A lively debut novel with a cheerfully cynical narrator, first published in Germany in 2008, from Russian-born Bronsky.
The focus of the narrative is the consciousness of Sascha Naimann, a 17-year-old émigré from Russia to Germany. She’s skeptical, witty, loving, intimidating, vulnerable—and understandably furious that her stepfather, Vadim, murdered her mother a few months before the story opens. What enrages her most is that he’s in prison and thus out of reach of her fury, but she nevertheless plots revenge with feverish intensity. Sascha is now more or less in charge of her two younger siblings, the precocious Anton and the adorable Alissa. They all live in the Emerald, a disjunctively named public-housing project that is scarcely the jewel of Berlin. After a breathless and almost admiring article about Vadim appears in a local rag, Sascha shows up at the editorial office to set the record straight. There she meets Volker, an older man she quickly becomes enamored with and seeks out as a refuge from her wretched life in the projects. When Volker takes Sascha home, she gets more than she bargained for because she also meets Volker’s son Felix, a weak and chronically ill teenager who in turn becomes smitten with Sascha. They both quickly lose their virginity, and later that same night Sascha is accosted by Volker. Although “nothing happens,” he’s ashamed of his behavior and still courts Sascha’s friendship. At one point Peter the Great invites Sascha to “Broken Glass Park,” a wooded area known as a place where sketchy characters smoke dope and do other dark deeds, but it also becomes a metaphor for the unassailably bleak landscape inhabited by the narrator. Sascha becomes infuriated when she learns that Vadim has supposedly repented for his crime and then hanged himself in his jail cell, but she also finds that this act liberates her into the possibility of a more positive existence, one not based on a desire for bloody vengeance.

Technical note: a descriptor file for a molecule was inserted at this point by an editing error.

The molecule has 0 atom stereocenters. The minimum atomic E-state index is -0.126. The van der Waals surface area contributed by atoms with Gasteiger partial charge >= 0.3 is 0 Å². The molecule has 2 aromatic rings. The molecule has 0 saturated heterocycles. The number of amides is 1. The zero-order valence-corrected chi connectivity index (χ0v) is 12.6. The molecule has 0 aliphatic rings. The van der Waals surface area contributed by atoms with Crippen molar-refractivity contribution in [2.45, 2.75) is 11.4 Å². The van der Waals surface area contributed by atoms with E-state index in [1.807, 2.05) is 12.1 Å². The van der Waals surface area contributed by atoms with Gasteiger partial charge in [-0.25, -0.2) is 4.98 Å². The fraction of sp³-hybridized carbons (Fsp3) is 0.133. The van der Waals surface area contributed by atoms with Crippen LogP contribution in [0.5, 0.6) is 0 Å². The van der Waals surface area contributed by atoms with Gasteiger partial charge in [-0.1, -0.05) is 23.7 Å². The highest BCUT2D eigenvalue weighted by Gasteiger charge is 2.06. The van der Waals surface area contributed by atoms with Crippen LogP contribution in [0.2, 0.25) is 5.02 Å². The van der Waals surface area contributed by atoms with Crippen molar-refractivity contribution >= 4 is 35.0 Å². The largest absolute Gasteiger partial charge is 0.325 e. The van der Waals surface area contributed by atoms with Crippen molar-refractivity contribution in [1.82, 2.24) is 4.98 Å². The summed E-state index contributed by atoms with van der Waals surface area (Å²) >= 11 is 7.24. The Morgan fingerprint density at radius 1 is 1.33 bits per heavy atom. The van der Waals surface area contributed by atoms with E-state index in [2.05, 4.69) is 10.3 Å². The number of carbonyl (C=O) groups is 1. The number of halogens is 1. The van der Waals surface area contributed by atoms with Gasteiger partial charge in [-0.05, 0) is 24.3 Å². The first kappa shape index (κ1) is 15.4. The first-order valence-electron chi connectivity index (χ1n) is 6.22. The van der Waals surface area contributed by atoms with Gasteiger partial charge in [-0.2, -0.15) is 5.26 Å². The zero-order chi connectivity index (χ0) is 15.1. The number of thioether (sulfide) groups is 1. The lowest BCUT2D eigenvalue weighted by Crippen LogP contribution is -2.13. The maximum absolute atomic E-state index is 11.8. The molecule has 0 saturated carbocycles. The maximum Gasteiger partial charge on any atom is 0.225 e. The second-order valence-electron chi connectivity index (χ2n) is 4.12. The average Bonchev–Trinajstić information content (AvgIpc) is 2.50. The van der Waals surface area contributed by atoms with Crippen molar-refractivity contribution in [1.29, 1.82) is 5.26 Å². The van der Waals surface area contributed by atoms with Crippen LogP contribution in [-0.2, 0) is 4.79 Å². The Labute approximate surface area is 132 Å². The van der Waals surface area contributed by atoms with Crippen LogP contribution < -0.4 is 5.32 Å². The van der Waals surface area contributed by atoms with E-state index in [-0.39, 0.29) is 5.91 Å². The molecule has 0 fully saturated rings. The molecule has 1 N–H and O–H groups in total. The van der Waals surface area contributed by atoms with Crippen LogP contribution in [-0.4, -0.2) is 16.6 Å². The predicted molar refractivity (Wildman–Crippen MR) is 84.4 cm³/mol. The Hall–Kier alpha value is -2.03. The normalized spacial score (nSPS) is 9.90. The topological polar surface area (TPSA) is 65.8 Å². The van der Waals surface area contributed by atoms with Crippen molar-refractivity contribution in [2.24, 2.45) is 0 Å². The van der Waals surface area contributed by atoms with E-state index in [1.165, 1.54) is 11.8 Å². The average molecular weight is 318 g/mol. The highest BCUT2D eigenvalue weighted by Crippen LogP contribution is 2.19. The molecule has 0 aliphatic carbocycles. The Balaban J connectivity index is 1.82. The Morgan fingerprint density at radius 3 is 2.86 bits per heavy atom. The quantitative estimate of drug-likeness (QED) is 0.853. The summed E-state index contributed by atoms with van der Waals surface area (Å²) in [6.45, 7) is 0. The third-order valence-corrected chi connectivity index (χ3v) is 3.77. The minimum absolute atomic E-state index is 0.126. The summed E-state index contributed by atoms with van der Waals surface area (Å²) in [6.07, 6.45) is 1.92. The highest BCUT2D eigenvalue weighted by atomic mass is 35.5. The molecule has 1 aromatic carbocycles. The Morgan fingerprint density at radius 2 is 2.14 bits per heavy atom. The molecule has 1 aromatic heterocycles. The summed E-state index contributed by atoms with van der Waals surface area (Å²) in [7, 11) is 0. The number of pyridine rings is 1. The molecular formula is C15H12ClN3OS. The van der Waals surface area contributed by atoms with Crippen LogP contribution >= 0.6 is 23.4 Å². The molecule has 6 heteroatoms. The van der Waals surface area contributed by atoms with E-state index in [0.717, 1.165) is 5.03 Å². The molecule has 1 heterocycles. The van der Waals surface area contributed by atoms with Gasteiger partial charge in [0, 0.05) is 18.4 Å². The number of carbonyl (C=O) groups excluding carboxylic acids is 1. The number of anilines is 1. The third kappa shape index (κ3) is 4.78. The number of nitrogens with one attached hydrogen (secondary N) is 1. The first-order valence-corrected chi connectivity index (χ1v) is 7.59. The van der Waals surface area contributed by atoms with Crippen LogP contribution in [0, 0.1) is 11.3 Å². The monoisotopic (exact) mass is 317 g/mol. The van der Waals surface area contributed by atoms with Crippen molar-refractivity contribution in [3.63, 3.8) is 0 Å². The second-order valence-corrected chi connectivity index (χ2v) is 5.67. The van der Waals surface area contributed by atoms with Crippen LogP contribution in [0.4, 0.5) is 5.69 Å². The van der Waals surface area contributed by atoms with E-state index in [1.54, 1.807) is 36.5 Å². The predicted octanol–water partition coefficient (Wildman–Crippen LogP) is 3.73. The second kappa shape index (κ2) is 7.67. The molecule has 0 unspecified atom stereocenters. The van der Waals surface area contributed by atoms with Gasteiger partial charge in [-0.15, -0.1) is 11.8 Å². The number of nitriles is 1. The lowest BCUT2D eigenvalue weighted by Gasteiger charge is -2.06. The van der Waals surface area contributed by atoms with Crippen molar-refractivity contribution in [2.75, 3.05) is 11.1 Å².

A touching story, both tough and tender.